Posted on: 10 October 2017
Having acquired Morpho Detection (a Safran company) earlier this year, Smiths Detection – a global leader in threat detection and screening technologies with a strong presence in airports – has been busy building up its expertise in baggage screening technology.
“The acquisition has been a huge success, both in terms of the service we deliver, but also in the coming together of two teams,” said Richard Ingram, Smiths Detection’s president, talking at Inter Airport Europe in Munich.
Working hard to solve the operational challenges that confront the aviation industry particularly when it comes to security and baggage screening solutions, Smiths Detection launched its HI-SCAN 6040 CTiX checkpoint scanner on Tuesday 10 October.
Eliminating the need to remove electronic devices and liquids from hand luggage, the scanner has been developed to deliver higher levels of security and is a win-win solution for both airports and their passengers. Optimising checkpoint performance through improved productivity, the scanner also produces higher throughput and lower costs.
“In theory it could process 900 to 1000 trays per hour,” Cameron Mann, Smiths Detection’s global market director, aviation told Regional Gateway. But he went on to point out that it’s not just about quantity.
“It’s important to understand each airport’s needs and operational efficiency, because the scanner can be as effective in smaller airports as it is in larger airports, where the passenger flow will typically be much greater,” Mann said, explaining that in a smaller airport where the CTiX scanner can process significantly more trays per hour, it greatly reduces the need for trained security screening staff, who might be in short supply.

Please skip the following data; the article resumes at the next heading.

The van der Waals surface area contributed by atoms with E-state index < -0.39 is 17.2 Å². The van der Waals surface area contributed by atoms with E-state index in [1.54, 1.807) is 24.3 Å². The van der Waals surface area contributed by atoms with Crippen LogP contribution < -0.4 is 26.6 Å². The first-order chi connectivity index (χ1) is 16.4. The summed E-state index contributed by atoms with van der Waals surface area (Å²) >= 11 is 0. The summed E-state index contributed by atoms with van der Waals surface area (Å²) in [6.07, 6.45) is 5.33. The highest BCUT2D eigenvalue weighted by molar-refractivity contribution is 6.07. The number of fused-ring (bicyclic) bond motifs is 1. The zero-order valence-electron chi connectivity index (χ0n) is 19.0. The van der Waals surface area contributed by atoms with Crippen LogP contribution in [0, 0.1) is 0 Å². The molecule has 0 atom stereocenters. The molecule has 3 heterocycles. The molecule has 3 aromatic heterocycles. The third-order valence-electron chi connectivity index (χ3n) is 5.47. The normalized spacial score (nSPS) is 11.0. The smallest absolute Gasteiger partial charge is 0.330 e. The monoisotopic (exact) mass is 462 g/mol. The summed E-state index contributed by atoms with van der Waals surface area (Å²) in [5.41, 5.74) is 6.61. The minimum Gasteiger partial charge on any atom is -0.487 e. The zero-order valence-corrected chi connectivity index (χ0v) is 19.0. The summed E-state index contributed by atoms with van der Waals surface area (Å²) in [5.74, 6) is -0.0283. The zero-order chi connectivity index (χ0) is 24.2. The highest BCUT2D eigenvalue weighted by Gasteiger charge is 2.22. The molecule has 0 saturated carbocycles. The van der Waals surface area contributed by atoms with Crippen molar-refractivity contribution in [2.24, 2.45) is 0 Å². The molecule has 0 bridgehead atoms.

To reduce upgrade costs for airports the new scanner can also be easily integrated into existing checkpoint lanes, making it a cost effective solution for airports of all sizes.
Arguably one of the most exciting elements of the CT scanner though is its potential to transform the baggage screening process through its ability to examine baggage contents from every angle and generate 3D images with precise data, so that accurate assessments can be made on potentially dangerous substances within the bag.
While the scanner is still undergoing the final stages of testing, the first systems will be available in 2018.